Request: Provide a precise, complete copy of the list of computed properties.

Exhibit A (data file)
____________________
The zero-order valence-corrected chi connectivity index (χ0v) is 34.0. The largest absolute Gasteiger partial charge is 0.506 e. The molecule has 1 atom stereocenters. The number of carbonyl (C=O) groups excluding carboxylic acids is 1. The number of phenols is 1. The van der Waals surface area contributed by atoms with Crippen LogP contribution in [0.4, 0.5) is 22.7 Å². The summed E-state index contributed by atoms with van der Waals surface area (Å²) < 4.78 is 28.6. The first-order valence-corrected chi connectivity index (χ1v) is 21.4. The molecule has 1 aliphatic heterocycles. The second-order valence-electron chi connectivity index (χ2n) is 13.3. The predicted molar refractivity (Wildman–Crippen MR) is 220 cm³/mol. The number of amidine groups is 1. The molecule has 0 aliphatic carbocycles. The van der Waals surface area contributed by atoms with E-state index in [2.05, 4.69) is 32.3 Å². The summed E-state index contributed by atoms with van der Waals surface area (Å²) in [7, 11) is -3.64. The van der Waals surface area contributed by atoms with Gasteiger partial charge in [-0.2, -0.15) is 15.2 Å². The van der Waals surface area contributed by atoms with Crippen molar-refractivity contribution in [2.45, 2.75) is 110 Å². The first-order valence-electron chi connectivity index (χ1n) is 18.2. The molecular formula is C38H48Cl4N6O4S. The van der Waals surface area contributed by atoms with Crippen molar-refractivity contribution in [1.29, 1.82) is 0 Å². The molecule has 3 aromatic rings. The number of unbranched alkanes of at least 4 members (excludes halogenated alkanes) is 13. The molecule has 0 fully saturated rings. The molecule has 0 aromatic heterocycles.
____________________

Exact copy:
The zero-order valence-corrected chi connectivity index (χ0v) is 34.0. The largest absolute Gasteiger partial charge is 0.506 e. The molecule has 1 atom stereocenters. The number of carbonyl (C=O) groups excluding carboxylic acids is 1. The number of phenols is 1. The van der Waals surface area contributed by atoms with Crippen LogP contribution in [0.4, 0.5) is 22.7 Å². The summed E-state index contributed by atoms with van der Waals surface area (Å²) < 4.78 is 28.6. The first-order valence-corrected chi connectivity index (χ1v) is 21.4. The molecule has 1 aliphatic heterocycles. The second-order valence-electron chi connectivity index (χ2n) is 13.3. The predicted molar refractivity (Wildman–Crippen MR) is 220 cm³/mol. The number of amidine groups is 1. The molecule has 0 aliphatic carbocycles. The van der Waals surface area contributed by atoms with E-state index in [2.05, 4.69) is 32.3 Å². The summed E-state index contributed by atoms with van der Waals surface area (Å²) in [7, 11) is -3.64. The van der Waals surface area contributed by atoms with Gasteiger partial charge in [-0.2, -0.15) is 15.2 Å². The van der Waals surface area contributed by atoms with Crippen molar-refractivity contribution in [2.45, 2.75) is 110 Å². The first-order valence-electron chi connectivity index (χ1n) is 18.2. The molecular formula is C38H48Cl4N6O4S. The van der Waals surface area contributed by atoms with Crippen molar-refractivity contribution in [1.29, 1.82) is 0 Å². The molecule has 3 aromatic rings. The number of unbranched alkanes of at least 4 members (excludes halogenated alkanes) is 13. The molecule has 0 fully saturated rings. The molecule has 0 aromatic heterocycles.